From the start of this project, MSF’s international staff have been living in apartments.
Initially, there were two apartments, then three. Although two were adjacent, there was little contact between the residents after eating together.
I understand that from relatively early on it was thought that it would be better to be all in one place, but nothing had ever been found that was suitable.
Well, a couple of weeks ago, we all moved into one house.
The process of moving was delayed as the building was wired to a correct safety standard, so there were no electrical or other risks to us. But now, we are all in one place… both during the day at work and in the evenings too!
A new atmosphere
Moving in together has changed things, though so far, I’ve not seen any change in work pattern. I’d wondered in jest if people might start staying longer at work to get a bit of space from the same people at home! But this has not happened. In fact, the most obvious change for me has been that instead of coming home to the apartment and rapidly progressing through eating and then going to my room to get on with things, I’ve found myself stopping and chatting on the porch for quite a while.
Sunset from the roof of the team's new apartment in Jordan. Photo: Mike Tomson
Though going up onto the roof and watching the sunset over the city is a great alternative, getting to my room is happening later and later unless there is a planned phone call. I’ve not done more than a token one or two mindfulness sessions, whereas before I’d been meditating consistently for months. I’ve also been looking away from the exercise bike which has been reproachfully sitting there, getting used less and less.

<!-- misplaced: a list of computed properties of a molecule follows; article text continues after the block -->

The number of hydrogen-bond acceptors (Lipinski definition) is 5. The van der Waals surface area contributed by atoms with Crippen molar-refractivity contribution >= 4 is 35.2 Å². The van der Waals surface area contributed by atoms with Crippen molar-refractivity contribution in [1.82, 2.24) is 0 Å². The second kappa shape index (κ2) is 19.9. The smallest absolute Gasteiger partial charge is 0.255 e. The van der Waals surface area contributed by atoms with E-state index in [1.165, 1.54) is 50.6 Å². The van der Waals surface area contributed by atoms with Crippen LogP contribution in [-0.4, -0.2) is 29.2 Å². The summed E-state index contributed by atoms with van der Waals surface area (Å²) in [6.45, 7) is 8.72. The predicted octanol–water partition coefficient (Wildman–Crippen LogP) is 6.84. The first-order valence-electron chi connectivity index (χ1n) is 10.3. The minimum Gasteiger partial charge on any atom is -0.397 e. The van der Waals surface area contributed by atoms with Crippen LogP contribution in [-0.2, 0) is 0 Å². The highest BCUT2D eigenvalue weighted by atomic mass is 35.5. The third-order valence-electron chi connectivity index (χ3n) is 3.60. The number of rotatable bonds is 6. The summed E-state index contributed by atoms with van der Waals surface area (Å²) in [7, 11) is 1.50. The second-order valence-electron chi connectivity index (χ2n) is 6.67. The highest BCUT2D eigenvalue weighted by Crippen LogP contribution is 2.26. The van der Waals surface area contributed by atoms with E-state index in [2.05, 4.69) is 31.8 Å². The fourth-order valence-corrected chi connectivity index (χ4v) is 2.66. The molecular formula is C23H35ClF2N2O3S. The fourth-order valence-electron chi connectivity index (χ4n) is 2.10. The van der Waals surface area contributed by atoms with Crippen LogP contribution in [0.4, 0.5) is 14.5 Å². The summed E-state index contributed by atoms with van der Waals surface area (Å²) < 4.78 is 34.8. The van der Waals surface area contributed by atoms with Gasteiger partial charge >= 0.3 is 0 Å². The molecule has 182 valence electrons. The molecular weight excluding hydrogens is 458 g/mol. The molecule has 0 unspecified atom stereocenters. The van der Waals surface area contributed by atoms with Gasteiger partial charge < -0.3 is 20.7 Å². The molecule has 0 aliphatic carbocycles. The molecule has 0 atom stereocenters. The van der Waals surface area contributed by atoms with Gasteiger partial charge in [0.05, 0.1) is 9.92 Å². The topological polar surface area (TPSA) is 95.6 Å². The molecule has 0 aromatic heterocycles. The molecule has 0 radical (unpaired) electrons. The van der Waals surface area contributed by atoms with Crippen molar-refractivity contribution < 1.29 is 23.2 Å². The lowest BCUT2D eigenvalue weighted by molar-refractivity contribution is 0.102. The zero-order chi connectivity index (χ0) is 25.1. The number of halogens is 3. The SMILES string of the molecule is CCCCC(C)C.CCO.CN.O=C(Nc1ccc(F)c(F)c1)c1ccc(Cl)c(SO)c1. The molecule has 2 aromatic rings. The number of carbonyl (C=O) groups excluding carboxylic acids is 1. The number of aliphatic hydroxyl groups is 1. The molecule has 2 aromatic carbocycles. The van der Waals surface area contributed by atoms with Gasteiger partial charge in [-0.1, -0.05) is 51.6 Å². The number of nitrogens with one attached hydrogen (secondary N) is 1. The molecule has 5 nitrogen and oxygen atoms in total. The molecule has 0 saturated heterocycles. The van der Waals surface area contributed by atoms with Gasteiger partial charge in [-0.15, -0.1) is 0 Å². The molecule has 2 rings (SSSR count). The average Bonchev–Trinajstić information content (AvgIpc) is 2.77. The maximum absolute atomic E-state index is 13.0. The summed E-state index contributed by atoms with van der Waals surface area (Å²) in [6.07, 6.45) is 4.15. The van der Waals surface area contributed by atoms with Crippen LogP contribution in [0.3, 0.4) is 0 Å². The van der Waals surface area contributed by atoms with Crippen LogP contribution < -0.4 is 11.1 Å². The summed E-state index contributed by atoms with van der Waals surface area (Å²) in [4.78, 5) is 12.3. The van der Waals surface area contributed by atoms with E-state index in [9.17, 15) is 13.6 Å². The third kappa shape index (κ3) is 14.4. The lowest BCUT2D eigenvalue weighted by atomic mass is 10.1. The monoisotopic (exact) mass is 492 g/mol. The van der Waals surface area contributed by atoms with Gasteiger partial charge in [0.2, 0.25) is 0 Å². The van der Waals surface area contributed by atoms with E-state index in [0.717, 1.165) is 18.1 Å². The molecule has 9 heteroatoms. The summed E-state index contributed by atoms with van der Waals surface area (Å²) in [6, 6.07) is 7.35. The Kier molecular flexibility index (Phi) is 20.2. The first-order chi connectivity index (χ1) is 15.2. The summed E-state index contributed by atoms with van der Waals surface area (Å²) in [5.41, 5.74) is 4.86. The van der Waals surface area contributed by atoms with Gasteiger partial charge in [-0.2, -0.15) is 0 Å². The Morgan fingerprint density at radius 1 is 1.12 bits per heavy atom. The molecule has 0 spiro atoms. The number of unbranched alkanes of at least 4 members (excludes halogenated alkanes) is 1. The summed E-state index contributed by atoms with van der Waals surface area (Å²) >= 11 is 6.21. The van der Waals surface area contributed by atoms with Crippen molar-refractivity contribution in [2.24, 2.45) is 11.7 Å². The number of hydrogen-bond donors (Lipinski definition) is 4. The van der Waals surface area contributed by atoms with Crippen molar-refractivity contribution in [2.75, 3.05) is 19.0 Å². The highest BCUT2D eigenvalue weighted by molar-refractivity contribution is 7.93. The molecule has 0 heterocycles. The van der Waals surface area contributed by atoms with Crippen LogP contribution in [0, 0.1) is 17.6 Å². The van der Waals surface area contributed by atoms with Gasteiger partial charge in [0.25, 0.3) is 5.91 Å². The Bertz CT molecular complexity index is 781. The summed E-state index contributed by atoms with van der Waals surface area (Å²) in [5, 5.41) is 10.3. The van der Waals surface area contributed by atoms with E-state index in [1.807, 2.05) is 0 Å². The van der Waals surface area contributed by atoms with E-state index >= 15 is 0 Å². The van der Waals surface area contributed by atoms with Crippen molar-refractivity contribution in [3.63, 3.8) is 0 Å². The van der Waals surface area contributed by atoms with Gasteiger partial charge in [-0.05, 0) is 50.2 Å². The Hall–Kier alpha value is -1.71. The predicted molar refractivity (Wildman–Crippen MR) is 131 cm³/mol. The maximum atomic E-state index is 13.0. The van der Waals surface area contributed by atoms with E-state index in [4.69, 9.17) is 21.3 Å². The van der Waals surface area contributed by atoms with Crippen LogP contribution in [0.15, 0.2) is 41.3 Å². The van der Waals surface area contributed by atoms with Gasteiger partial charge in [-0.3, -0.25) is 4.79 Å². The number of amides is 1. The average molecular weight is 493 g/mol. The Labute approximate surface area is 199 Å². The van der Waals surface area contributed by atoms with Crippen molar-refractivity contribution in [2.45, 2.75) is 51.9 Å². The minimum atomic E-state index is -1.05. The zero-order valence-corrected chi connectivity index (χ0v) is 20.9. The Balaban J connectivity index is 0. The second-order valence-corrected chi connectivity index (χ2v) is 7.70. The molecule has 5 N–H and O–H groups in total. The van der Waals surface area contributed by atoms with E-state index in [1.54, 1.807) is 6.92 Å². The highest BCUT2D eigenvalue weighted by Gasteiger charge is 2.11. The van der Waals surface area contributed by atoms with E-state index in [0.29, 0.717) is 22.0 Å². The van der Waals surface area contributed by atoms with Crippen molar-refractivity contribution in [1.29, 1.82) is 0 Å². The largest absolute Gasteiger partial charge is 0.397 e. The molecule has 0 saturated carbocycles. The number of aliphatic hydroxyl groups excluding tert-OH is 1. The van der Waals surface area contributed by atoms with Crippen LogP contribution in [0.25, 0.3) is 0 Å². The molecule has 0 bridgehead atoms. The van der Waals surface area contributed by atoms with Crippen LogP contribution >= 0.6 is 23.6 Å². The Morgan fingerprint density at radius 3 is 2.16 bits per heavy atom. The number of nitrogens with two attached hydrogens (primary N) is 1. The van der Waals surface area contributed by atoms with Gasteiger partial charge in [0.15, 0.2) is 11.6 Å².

Though the weather is changing and it’s hotter, I am sure the real reason for the reduced exercise is that there is just so much more to do – so many more interesting conversations to have in a house with six people!
One of the changes that has happened with the house move is having a new colleague for two weeks before she had to go to the other half of her job at another project.
There is always an interesting phase with new colleagues, as the group dynamics alter – especially as she had shared her MSF introductory course (which we all undertake before assignment) with my wonderful mental health colleague. They already had a common language and a strong bond.
Having our new colleague here as the house was set-up contributed even more to the new sociability. Though, I was made to suffer for failing to notice the bright zebra pants (trousers, to English people) that she wore!
Now, we have a garden outside with fruit trees, which makes us feel happier. Though a garden and the recent rains mean more mosquitos… and less sleep as a result.
I’m reminded of the famous saying, “If you think you are too small to make a difference, try sleeping with a mosquito.”
The team's new garden, full of fruit trees... and mosquitoes. Photo: Mike Tomson
We wondered about trying to grow things in the garden in addition to what’s already there, but looking at the fields outside, my colleague reminded me that the corn here is already brown and only a few weeks from harvest - any new crops are going to need a lot of watering.
Of course, a new house was also an excuse for a party to warm it up.
Nicolas, our logistician, did lots of the organisation (of course) but there were initially concerns about finding a BBQ and who would be willing to do it.
However, the reality was that our male Jordanian colleagues all congregated around the BBQ either doing the work (very expertly, Jordanian men have great pride in their BBQ skills) or eating the produce.
The rest of the party was a great mixture of fellow MSF people from other projects – mostly local staff, although I was spoilt by having two friends from my own MSF introductory course visit from their projects in Lebanon and Baluchistan.
The house has been properly warmed up!